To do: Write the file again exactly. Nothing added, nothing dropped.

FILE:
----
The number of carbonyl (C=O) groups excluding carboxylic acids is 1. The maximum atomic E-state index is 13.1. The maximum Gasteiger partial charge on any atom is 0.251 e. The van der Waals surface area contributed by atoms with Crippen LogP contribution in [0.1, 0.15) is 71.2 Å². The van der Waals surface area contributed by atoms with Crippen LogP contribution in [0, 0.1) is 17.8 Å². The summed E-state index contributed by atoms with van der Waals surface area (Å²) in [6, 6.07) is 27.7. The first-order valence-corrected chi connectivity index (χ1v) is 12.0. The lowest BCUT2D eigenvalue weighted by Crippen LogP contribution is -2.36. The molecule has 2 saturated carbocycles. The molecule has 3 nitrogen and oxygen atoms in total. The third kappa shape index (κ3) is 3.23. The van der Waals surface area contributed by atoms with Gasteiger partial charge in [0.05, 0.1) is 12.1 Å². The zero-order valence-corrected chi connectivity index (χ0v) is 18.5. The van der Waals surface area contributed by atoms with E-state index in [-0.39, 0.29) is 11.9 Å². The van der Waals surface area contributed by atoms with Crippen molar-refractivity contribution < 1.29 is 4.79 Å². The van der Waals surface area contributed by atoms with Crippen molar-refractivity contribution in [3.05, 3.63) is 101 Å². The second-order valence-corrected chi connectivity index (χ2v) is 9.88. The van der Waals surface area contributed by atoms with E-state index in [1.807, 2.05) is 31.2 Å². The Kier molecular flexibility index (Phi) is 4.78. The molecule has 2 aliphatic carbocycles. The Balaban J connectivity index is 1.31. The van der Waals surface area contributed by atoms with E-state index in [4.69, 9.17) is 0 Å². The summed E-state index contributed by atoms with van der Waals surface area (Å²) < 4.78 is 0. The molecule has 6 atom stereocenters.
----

The number of carbonyl (C=O) groups excluding carboxylic acids is 1. The maximum atomic E-state index is 13.1. The maximum Gasteiger partial charge on any atom is 0.251 e. The van der Waals surface area contributed by atoms with Crippen LogP contribution in [0.1, 0.15) is 71.2 Å². The van der Waals surface area contributed by atoms with Crippen LogP contribution in [0, 0.1) is 17.8 Å². The summed E-state index contributed by atoms with van der Waals surface area (Å²) in [6, 6.07) is 27.7. The first-order valence-corrected chi connectivity index (χ1v) is 12.0. The lowest BCUT2D eigenvalue weighted by Crippen LogP contribution is -2.36. The molecule has 2 saturated carbocycles. The molecule has 3 nitrogen and oxygen atoms in total. The third kappa shape index (κ3) is 3.23. The van der Waals surface area contributed by atoms with Gasteiger partial charge in [0.05, 0.1) is 12.1 Å². The zero-order valence-corrected chi connectivity index (χ0v) is 18.5. The van der Waals surface area contributed by atoms with E-state index in [-0.39, 0.29) is 11.9 Å². The van der Waals surface area contributed by atoms with Crippen molar-refractivity contribution < 1.29 is 4.79 Å². The van der Waals surface area contributed by atoms with Crippen molar-refractivity contribution in [3.05, 3.63) is 101 Å². The second-order valence-corrected chi connectivity index (χ2v) is 9.88. The van der Waals surface area contributed by atoms with E-state index in [1.807, 2.05) is 31.2 Å². The Kier molecular flexibility index (Phi) is 4.78. The molecule has 2 aliphatic carbocycles. The Balaban J connectivity index is 1.31. The van der Waals surface area contributed by atoms with E-state index in [4.69, 9.17) is 0 Å². The summed E-state index contributed by atoms with van der Waals surface area (Å²) < 4.78 is 0. The molecule has 6 atom stereocenters.